BAGHDAD, Iraq, (AP) – A Kurdish villager testified Tuesday he left behind his mother and two sisters as he fled a 1988 attack by Saddam Hussein’s forces. Years later, his relatives’ identity cards were found in a mass grave, he said.
“Congratulations! You are in a cage, Saddam,” witness Ghafour Hassan Abdullah said as he stared at the ousted president.
Saddam listened silently but lost his temper when a lawyer described Iraqi Kurdish rebels as freedom fighters. “You are agents of Iran and Zionism! We will crush your heads!” he shouted.
Saddam and six others are on trial for their roles in the 1987-88 campaign known as Operation Anfal, launched after a Kurdish revolt in northern Iraq during the final stages of the 1980-88 war with Iran. If convicted, the defendants could face death by hanging.
The trial was adjourned until Wednesday after the court heard four witnesses who implicated Saddam and his forces in gassing the Kurds and conducting mass arrests and killings of civilians.
Abdullah, 29, told the court that Iraqi planes gave cover to advancing ground troops, who shelled his village and other Kurdish communities in February 1988.
“At night, I heard the screaming of women and children,” he said. He said he fled to neighboring Iran, but that his mother and two sisters went missing. Years later, their ID cards were found in a mass grave near Hatra, he said.
Before the judge cut off his microphone, Saddam has insisted that the crackdown was directed against Kurdish guerrillas who were allied with Iran, said that “in any country in the world where there is rebellion, the authorities ask the army to defeat it.”
The prosecution demanded that Saddam’s statement be considered a confession, a request noted by the presiding judge.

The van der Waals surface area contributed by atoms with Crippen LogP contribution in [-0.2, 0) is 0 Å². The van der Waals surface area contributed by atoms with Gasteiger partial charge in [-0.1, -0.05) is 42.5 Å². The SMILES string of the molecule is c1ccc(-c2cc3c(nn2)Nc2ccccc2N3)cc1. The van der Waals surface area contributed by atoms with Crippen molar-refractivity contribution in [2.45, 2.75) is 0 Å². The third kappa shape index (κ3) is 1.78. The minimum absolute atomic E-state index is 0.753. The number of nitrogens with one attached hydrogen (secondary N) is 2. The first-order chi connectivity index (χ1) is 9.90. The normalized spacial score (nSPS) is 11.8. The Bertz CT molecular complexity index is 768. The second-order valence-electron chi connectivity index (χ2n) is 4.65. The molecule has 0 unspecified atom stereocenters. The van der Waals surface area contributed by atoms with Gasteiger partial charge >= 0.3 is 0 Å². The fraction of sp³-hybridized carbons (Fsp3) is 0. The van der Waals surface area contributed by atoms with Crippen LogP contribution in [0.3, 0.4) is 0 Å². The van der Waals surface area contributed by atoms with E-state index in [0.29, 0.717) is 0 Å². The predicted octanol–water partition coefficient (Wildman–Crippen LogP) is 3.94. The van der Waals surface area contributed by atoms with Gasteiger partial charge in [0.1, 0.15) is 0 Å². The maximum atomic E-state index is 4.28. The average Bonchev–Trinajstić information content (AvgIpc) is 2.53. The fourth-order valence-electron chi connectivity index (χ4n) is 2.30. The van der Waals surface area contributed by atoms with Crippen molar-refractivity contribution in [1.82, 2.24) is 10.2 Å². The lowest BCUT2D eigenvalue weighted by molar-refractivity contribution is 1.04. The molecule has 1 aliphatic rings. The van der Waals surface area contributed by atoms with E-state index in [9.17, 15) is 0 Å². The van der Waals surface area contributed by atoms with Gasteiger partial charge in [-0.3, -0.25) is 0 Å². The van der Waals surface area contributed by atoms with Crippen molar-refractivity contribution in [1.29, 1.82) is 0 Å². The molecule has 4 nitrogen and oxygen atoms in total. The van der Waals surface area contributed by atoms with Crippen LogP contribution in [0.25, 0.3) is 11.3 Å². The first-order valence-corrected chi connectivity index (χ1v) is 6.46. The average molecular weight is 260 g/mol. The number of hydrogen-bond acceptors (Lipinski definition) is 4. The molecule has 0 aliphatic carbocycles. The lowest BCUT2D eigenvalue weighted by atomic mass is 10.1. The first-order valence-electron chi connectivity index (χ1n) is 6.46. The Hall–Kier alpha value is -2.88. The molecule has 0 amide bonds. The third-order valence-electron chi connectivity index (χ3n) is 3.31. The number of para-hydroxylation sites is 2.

During the session, Saddam also demanded “neutral” experts who were not Americans examine the identities of the witnesses and the bodies of people allegedly found in mass graves.
Tuesday’s session is the fifth since Saddam’s trial on genocide charges opened on Aug. 21.
Abdullah demanded compensation for the loss of his family and asked rhetorically why the Kurds, a non-Arab minority, were suppressed under Saddam’s regime.
“Why? Because we are Kurds. Why did all disasters befall on us? Because we are Kurds,” he said.
Another witness, Kurdish farmer Mahmoud Hama Aziz, said he lost a brother in fighting with Iraqi forces in 1987, months before their village was razed. Iraqi forces “stole everything in the village, then burned it down,” he said.
Aziz said he fled with two friends to the Iranian border, leaving behind a sister-in-law and her five children who later disappeared. In 2004, he identified bodies of four of them found in a mass grave in northern Iraq.
A third witness, Omar Khudhir Mohammed Amin, 53, said he lost 19 members of his family — including his four brothers and sisters and their children — in the offensive.
On Monday, Saddam accused Kurdish witnesses of trying to create ethnic divisions by alleging chemical attacks and mass arrests in their villages during the Anfal crackdown, which the prosecution says claimed up to 180,000 lives.
Saddam is awaiting an October verdict in the first case against him — the nine-month trial in the killings of 148 Shiites in Dujail. He and seven co-defendants also could face the death penalty in that case.